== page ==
What is Source and Sink Current

What is source and sink current? Source and sink currents are used by integrated circuits such as microcontrollers, digital signal controllers, digital signal processor and any application specific integrated circuits. Sometimes these are being interchanged by others that it should not be. In this article we will know the answer of the question what is source and sink current.

Source Current

This is the current capability of the device that can be provided to the external circuit. Most recent MCUs and DSPs have 4mA to 16mA source current capability in the output pins. In some integrated circuits these are configurable; you can set a 4mA source current, 9mA, and so on depending on the device.

Figure below demonstrates the direction of the source current. Source current has an outward direction (from the name source). This current flows through the internal circuit to the external circuit such as the resistor R1 and transistor Q1. The two transistors Q2 and Q3 are the internal representation of how the output pin is being driven internally. When the common base of the two transistors are applied by high level, the lower transistor which is a PNP will be cutoff and only the upper one will conduct which is an NPN. The upper transistor saturates and the current will flow outside.


It is very important not to exceed the maximum source current the device can handle so that it will not damage. Some are confused and actually do not understand well the source current. They are thinking that the specified source current is the only current the device can provide and this level cannot be exceeded because the device itself will limit up to this level only. Supposing the specified source current is 4mA only; the device will clamp the current to this level only…This is a wrong understanding! Based from above figure, the upper transistor will saturate then the current will be limited by the value of the resistor R1 only. Therefore, the size of R1 must be carefully selected so that not to exceed the source current specified by the datasheet.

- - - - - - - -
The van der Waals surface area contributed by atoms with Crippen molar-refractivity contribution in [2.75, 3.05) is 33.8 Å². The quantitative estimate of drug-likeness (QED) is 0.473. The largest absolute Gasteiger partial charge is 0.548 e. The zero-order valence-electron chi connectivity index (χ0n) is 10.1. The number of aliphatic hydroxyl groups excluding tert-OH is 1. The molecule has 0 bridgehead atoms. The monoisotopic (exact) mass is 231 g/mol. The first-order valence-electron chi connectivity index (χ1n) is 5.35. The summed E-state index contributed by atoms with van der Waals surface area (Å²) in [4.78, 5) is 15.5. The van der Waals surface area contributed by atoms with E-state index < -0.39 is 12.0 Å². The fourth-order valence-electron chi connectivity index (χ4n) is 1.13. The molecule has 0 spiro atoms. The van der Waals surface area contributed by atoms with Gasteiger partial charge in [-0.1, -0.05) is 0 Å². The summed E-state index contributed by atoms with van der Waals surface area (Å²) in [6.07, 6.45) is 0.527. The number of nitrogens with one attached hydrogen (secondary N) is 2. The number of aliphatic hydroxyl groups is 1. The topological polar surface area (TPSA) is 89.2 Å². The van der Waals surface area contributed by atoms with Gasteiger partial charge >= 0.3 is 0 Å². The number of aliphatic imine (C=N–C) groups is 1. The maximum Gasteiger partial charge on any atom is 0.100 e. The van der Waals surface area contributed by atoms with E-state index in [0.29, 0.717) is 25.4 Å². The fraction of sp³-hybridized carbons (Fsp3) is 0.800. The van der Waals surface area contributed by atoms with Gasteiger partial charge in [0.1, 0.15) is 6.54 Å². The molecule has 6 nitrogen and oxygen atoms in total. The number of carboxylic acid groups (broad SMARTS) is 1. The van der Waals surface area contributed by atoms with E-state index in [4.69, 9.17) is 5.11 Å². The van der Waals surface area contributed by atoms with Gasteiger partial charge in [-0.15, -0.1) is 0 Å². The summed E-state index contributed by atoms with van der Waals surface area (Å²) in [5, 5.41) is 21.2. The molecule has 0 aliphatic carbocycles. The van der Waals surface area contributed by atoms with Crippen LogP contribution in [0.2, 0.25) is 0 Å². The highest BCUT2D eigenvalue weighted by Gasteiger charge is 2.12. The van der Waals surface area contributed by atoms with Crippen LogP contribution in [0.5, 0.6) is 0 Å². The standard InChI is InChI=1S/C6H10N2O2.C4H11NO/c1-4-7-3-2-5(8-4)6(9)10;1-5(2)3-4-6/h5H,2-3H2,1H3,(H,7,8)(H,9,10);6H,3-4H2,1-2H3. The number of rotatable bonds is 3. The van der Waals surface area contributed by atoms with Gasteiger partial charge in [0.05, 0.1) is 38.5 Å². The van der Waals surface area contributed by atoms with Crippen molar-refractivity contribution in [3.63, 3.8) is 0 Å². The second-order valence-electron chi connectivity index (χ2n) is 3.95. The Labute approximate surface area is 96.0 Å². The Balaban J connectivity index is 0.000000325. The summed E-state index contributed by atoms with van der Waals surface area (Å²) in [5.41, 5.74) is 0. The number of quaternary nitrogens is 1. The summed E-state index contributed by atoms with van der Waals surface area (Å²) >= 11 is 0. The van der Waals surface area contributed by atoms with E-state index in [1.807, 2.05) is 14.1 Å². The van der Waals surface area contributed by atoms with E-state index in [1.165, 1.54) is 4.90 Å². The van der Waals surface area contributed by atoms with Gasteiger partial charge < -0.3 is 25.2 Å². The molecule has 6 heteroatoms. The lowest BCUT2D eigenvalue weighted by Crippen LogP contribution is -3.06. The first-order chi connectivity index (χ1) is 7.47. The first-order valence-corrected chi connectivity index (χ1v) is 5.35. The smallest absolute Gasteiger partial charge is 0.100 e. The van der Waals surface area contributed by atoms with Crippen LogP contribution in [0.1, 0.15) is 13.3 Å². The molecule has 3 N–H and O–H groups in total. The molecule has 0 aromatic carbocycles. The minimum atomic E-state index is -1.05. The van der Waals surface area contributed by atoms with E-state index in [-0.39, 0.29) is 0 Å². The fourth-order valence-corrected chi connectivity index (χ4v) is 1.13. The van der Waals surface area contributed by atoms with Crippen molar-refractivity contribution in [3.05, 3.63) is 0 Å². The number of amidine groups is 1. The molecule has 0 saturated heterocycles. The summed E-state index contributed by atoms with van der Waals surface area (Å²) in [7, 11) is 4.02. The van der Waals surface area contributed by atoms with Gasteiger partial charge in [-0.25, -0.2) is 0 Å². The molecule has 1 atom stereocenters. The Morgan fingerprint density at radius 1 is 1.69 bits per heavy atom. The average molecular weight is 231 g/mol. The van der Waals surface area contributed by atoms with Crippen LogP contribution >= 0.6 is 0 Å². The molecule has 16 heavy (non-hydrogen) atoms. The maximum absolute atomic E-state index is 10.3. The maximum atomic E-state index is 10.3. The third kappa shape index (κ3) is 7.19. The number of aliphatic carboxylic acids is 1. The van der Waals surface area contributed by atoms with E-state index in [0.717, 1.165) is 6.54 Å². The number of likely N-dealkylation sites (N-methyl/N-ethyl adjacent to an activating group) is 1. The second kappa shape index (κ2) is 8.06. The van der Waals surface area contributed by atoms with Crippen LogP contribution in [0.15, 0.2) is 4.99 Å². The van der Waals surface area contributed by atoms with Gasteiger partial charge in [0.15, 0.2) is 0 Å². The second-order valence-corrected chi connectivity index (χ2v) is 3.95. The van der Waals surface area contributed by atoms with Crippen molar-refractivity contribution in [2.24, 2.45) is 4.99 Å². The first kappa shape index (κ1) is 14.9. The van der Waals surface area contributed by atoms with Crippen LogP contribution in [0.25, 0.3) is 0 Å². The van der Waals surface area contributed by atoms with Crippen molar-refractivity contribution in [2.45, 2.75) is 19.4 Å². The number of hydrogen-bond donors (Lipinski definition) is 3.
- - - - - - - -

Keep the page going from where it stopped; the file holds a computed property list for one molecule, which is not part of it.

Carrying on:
For the above figure the level of circuit source current Isource is


(Note: Isource is the actual source current of the circuit based from the given values. This value will be the one compared to the source current capability of the device.)

Since the upper transistor is saturating, the value of VCEsat is neglected and the equation will be deduced to


Since the value of VCEsat is omitted, the equation is then change to


To increase the reliability of the design, the value of Isource must be less than the specified source current such that the maximum stress is only 80%.

Isource\leq 80%Isource_rating

Sink Current

If the source current is an outgoing current, sink current on the other hand is an entering current. In device point of view, this is the maximum current before the pin will be damaged. Like with the source current, this can be configured as well (depends on the device if it has the feature).

Figure below demonstrates the direction of the sink current. When the applied base voltage on Q2 and Q3 is low, the upper transistor will cut-off and the lower one will saturate.

The PNP transistor will saturate and the current Isink will flow from Vcc to R2 then to the IC pin. The computed value of Isink must be less than the capability of the device so that to prevent damage.


Neglecting VCEsat


To increase the reliability of the design, maintain only an 80% stress.


In the above figure, the configuration of the IC pin is open drain that is why there is a need of the resistor R2. In case the pin configuration is push-pull, R2 will not be needed. With the above figure when push-pull is used, the sink current is not an issue because there is no path of the current coming from the outside and the current that flows through the PNP transistor is only the leakage current from the upper NPN transistor. To know what open drain and push-pull configurations are, read THIS.

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